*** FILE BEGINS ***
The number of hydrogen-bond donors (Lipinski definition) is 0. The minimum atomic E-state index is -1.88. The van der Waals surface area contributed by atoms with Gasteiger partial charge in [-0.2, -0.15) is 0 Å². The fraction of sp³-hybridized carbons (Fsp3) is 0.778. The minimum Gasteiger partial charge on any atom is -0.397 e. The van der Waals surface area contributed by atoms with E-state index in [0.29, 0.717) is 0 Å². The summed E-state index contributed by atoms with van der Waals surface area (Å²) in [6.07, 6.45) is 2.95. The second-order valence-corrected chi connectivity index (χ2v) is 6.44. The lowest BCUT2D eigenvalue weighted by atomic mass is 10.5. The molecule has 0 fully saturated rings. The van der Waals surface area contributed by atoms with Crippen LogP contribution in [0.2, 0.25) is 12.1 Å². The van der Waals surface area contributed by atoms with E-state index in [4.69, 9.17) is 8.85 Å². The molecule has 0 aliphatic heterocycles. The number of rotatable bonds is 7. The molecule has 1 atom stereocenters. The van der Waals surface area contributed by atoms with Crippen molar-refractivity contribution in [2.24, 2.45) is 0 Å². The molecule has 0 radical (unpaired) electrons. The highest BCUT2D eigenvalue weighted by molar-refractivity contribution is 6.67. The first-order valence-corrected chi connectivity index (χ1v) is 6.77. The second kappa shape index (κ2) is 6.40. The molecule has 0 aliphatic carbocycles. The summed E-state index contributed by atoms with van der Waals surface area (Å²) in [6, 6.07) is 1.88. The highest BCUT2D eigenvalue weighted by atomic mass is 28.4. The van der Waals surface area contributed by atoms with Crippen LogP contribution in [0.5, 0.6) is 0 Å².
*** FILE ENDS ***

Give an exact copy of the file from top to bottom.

The number of hydrogen-bond donors (Lipinski definition) is 0. The minimum atomic E-state index is -1.88. The van der Waals surface area contributed by atoms with Gasteiger partial charge in [-0.2, -0.15) is 0 Å². The fraction of sp³-hybridized carbons (Fsp3) is 0.778. The minimum Gasteiger partial charge on any atom is -0.397 e. The van der Waals surface area contributed by atoms with E-state index in [0.29, 0.717) is 0 Å². The summed E-state index contributed by atoms with van der Waals surface area (Å²) in [6.07, 6.45) is 2.95. The second-order valence-corrected chi connectivity index (χ2v) is 6.44. The lowest BCUT2D eigenvalue weighted by atomic mass is 10.5. The molecule has 0 fully saturated rings. The van der Waals surface area contributed by atoms with Crippen LogP contribution in [0.2, 0.25) is 12.1 Å². The van der Waals surface area contributed by atoms with E-state index in [4.69, 9.17) is 8.85 Å². The molecule has 0 aliphatic heterocycles. The number of rotatable bonds is 7. The molecule has 1 atom stereocenters. The van der Waals surface area contributed by atoms with Crippen molar-refractivity contribution in [2.24, 2.45) is 0 Å². The molecule has 0 radical (unpaired) electrons. The highest BCUT2D eigenvalue weighted by molar-refractivity contribution is 6.67. The first-order valence-corrected chi connectivity index (χ1v) is 6.77. The second kappa shape index (κ2) is 6.40. The molecule has 0 aliphatic carbocycles. The summed E-state index contributed by atoms with van der Waals surface area (Å²) in [6, 6.07) is 1.88. The highest BCUT2D eigenvalue weighted by atomic mass is 28.4. The van der Waals surface area contributed by atoms with Crippen LogP contribution in [0.5, 0.6) is 0 Å².